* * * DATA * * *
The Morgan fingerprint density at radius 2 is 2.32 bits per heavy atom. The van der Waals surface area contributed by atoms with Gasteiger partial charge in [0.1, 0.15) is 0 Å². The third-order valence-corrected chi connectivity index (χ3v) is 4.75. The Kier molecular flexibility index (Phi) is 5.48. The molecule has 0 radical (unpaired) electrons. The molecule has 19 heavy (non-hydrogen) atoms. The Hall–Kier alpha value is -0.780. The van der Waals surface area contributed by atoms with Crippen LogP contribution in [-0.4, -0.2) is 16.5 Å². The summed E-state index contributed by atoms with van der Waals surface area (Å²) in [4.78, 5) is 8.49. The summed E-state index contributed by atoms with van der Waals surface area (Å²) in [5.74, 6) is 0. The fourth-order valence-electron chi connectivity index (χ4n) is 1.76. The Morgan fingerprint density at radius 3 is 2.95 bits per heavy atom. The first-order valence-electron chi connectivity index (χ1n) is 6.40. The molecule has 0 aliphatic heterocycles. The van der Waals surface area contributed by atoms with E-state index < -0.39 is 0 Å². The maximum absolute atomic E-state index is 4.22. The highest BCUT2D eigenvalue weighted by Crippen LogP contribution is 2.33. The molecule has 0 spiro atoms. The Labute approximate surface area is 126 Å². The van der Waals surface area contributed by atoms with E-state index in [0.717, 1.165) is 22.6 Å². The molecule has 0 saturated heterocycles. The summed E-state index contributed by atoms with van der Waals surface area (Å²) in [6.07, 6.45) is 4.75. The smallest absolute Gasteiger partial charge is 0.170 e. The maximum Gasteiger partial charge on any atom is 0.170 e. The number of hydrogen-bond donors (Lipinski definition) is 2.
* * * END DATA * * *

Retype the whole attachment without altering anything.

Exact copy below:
The Morgan fingerprint density at radius 2 is 2.32 bits per heavy atom. The van der Waals surface area contributed by atoms with Gasteiger partial charge in [0.1, 0.15) is 0 Å². The third-order valence-corrected chi connectivity index (χ3v) is 4.75. The Kier molecular flexibility index (Phi) is 5.48. The molecule has 0 radical (unpaired) electrons. The molecule has 19 heavy (non-hydrogen) atoms. The Hall–Kier alpha value is -0.780. The van der Waals surface area contributed by atoms with Crippen LogP contribution in [-0.4, -0.2) is 16.5 Å². The summed E-state index contributed by atoms with van der Waals surface area (Å²) in [4.78, 5) is 8.49. The summed E-state index contributed by atoms with van der Waals surface area (Å²) in [5.74, 6) is 0. The fourth-order valence-electron chi connectivity index (χ4n) is 1.76. The Morgan fingerprint density at radius 3 is 2.95 bits per heavy atom. The first-order valence-electron chi connectivity index (χ1n) is 6.40. The molecule has 0 aliphatic heterocycles. The van der Waals surface area contributed by atoms with E-state index < -0.39 is 0 Å². The maximum absolute atomic E-state index is 4.22. The highest BCUT2D eigenvalue weighted by Crippen LogP contribution is 2.33. The molecule has 0 spiro atoms. The Labute approximate surface area is 126 Å². The van der Waals surface area contributed by atoms with E-state index in [0.717, 1.165) is 22.6 Å². The molecule has 0 saturated heterocycles. The summed E-state index contributed by atoms with van der Waals surface area (Å²) in [6.07, 6.45) is 4.75. The smallest absolute Gasteiger partial charge is 0.170 e. The maximum Gasteiger partial charge on any atom is 0.170 e. The number of hydrogen-bond donors (Lipinski definition) is 2.